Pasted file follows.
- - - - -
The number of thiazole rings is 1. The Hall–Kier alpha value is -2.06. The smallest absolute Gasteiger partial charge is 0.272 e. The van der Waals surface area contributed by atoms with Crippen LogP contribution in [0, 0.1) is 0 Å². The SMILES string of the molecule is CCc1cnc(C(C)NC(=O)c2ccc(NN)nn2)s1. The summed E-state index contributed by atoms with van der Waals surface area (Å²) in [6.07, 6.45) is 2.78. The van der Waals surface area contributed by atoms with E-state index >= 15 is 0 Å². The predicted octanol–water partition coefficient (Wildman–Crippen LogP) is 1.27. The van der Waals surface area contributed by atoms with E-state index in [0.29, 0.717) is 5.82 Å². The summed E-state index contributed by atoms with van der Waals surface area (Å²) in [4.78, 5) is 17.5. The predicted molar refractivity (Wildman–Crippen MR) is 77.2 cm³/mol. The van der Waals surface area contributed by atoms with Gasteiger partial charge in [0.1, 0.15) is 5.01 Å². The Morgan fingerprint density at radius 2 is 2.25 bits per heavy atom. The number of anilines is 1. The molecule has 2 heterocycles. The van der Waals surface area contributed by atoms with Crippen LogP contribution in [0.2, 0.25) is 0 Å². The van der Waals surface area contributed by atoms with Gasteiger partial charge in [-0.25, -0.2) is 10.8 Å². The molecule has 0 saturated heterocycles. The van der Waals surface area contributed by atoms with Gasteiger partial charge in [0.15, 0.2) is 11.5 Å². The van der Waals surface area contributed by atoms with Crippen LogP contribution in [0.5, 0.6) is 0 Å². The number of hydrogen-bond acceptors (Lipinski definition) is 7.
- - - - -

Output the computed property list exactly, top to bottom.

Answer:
The number of thiazole rings is 1. The Hall–Kier alpha value is -2.06. The smallest absolute Gasteiger partial charge is 0.272 e. The van der Waals surface area contributed by atoms with Crippen LogP contribution in [0, 0.1) is 0 Å². The SMILES string of the molecule is CCc1cnc(C(C)NC(=O)c2ccc(NN)nn2)s1. The summed E-state index contributed by atoms with van der Waals surface area (Å²) in [6.07, 6.45) is 2.78. The van der Waals surface area contributed by atoms with E-state index >= 15 is 0 Å². The predicted octanol–water partition coefficient (Wildman–Crippen LogP) is 1.27. The van der Waals surface area contributed by atoms with E-state index in [0.29, 0.717) is 5.82 Å². The summed E-state index contributed by atoms with van der Waals surface area (Å²) in [4.78, 5) is 17.5. The predicted molar refractivity (Wildman–Crippen MR) is 77.2 cm³/mol. The van der Waals surface area contributed by atoms with Gasteiger partial charge in [0.1, 0.15) is 5.01 Å². The Morgan fingerprint density at radius 2 is 2.25 bits per heavy atom. The number of anilines is 1. The molecule has 2 heterocycles. The van der Waals surface area contributed by atoms with Crippen LogP contribution in [0.2, 0.25) is 0 Å². The van der Waals surface area contributed by atoms with Gasteiger partial charge in [-0.25, -0.2) is 10.8 Å². The molecule has 0 saturated heterocycles. The van der Waals surface area contributed by atoms with Gasteiger partial charge in [0.15, 0.2) is 11.5 Å². The van der Waals surface area contributed by atoms with Crippen LogP contribution in [0.5, 0.6) is 0 Å². The number of hydrogen-bond acceptors (Lipinski definition) is 7.